Film

Bathhouse


Bathhouse (2005)
★ / ★★★★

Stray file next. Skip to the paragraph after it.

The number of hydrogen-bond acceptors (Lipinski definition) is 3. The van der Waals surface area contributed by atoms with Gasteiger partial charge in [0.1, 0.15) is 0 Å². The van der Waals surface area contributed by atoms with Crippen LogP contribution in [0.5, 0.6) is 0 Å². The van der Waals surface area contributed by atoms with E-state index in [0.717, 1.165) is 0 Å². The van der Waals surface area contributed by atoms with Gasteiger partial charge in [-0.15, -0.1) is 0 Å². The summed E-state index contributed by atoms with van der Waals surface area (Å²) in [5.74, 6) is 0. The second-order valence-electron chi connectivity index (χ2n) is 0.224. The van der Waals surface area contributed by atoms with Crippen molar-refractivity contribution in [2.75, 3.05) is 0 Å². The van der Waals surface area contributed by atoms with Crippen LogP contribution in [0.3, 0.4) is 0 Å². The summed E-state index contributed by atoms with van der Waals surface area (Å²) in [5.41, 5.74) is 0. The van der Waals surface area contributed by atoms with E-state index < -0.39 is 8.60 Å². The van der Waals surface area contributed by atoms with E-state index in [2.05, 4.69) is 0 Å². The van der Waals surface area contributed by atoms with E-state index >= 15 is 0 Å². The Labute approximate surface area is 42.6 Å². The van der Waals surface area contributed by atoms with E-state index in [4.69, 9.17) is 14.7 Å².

I decided to see this film because I was curious about what Filipino gay cinema has to offer. Unfortunately, this one is a big disappointment. It doesn’t really have a focus even though it had a lot of ideas that it tried to get across. It mostly likely has something to do with Crisaldo Pablo’s direction. The story started off with nerdy and naive Ray An Dulay falling for a much older Jet Alcantara. Eventually, Dulay’s innocence was shed and he became someone that he wish he was in the first place. Becoming someone that he wanted to become took a toll on his personality and his relationships with the people he loves most. Out of nowhere, the picture tried to inject new ideas such as loneliness, the hardships of finding the right person in a society where being a homosexual is looked down upon (most Filipinos are Catholic; though one can argue that most Filipinos do accept homosexuality because they’re always on television) and how gays tend to be disgusted with each other. Personally, I found the latter to be the most interesting because I think it’s the most honest. There’s already a plethora of gay love stories and the story here felt all too recycled. On the other hand, I do feel like gays do feel some sort of disgust with each other in real life. So, an exploration of that idea would make an interesting movie. The script didn’t help either because because it felt a bit too soap opera. I didn’t need the subtitles because I can understand Tagalog but even the first-hand experience of hearing the original script wasn’t enough to push through. I felt that whenever it is about to go into that vulnerable place, it hesitates and faces toward a less in-your-face subject. That’s the most frustrating aspect I found in “Bathhouse” and it happened again and again so I lost interest. The actor whose character I wanted to get to know more, however, was John Lapus. Even though he’s your stereotypical gay, there’s a certain anger and vulnerability in him that defies his mannerisms and outer appearance. I think if the movie focused on him instead of Dulay and Alcantara (and their lack of chemistry), this would’ve been a stronger movie. In the end, this is another one of those forgettable foreign gay movies.

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